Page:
And the production IS successful. Director Tamara Fisch keeps it moving at a high rate of speed without losing the definition of the characters or the issues involved, and that has the advantage of concealing the problems in the script. The only production problems on opening night came when an actor too a linguistic turn at too great a speed and brushed against the guard rails, but no one ever crashed through! A nice simple law office conference room, courtesy of designer Jeff Seats, some nice business suits by Costumer Elizabeth Huffman and Kristeen Willis Crosser’s subtle and effective lighting design all deserve mention, too.

The excellent production and Mamet’s skill as a writer don’t entirely ease my misgivings about “Race,” just because of Mamet’s point of view. No, I don’t think we are all equals in the “marriage” that Mamet employs as his closing metaphor of his essay. I think that’s a terrible analogy. The real question is about fairness: How does a post-slavery society based on race achieve something like justice — meaning , by John Rawls’ famous formulation, a set of rules and conventions that I would consider fair no matter where on the socio-economic scale I fall or what race I am.

And here, Mamet is right. That’s a long slog. And for us as individuals, self-interested and easily persuaded, as Jack suggests, and also prey to awful thoughts and prejudices, it’s even longer. We may not make it.

At the end of the play, Jack isn’t feeling too swell about things. And maybe that’s a sort of litmus test for us in the audience. If you think he’s going to get back up and try again at figuring things out, it means one thing; and if you believe he’s more likely to sink into hatred and reaction, it means another. Where I find myself in agreement with Mamet again? I think Mamet believes the former, not the latter.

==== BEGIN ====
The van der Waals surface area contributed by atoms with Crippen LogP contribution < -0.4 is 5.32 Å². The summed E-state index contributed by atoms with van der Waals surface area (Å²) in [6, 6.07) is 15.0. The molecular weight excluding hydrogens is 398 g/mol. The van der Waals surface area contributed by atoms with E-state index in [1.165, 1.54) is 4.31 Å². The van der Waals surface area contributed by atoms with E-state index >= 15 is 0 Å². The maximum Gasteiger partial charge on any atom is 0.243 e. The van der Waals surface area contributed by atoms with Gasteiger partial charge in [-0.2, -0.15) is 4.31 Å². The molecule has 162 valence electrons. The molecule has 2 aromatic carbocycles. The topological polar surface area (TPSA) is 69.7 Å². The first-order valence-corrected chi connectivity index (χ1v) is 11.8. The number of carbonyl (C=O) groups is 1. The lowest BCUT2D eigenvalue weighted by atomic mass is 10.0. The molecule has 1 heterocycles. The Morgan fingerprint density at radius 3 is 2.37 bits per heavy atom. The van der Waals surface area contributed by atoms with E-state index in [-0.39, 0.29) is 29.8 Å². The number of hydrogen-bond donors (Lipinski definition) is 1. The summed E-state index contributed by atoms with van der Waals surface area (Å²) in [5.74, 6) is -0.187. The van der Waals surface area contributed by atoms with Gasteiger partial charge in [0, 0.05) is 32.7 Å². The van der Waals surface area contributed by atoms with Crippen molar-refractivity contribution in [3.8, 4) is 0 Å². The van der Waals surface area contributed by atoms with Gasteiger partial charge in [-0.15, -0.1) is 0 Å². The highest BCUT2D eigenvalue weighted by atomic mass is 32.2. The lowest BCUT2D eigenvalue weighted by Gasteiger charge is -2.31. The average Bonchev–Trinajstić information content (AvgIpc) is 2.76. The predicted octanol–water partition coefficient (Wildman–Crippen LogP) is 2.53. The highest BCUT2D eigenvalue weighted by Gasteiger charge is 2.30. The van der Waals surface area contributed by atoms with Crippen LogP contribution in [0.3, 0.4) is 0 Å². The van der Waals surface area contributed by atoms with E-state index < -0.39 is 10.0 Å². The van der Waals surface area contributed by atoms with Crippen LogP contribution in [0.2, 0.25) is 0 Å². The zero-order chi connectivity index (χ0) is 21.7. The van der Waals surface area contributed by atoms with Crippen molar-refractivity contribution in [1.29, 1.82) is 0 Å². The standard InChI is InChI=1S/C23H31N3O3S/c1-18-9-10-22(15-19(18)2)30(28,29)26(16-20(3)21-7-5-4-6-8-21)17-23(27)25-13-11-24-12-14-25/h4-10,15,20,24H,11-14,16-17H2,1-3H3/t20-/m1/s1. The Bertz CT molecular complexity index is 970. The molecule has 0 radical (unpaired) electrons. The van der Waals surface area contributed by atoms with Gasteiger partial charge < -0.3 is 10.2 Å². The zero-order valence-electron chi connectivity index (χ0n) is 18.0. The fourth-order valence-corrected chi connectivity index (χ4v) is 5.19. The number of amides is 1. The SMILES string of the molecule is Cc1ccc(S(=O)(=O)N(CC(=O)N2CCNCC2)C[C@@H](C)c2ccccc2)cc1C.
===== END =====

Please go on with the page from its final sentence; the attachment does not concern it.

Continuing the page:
2 Responses.

  1. Susan says:

    Mr. Johnson, Nobody cares about your politics, or your opinion of Mr. Mamet’s. All we care about is the play: if it’s good, if it’s worth seeing. That’s why what you are writing is called a “review” and not an “op-ed”. Please confine your commentary to that.

    • Barry Johnson says:

      There are lots of review of “Race” out there, and you can find them easily, though most go to some lengths to explain the political context — incuding Mamet’s politics — of the play. You should be able to figure out whether I thought the production was “good” or not (it was), and the curious way (at least to me) that Mamet the artist undermines Mamet the polemicist. And if this isn’t something that interests you, the way the arts fits into the social and political world, not merely the aesthetic, then you are going to find ArtsWatch pretty disappointing, because that’s what we so frequently do.

      In this context, unless you have some inkling of how I describe the political and social situation in the country, then my response to “Race” would be opaque. The reader deserves to know.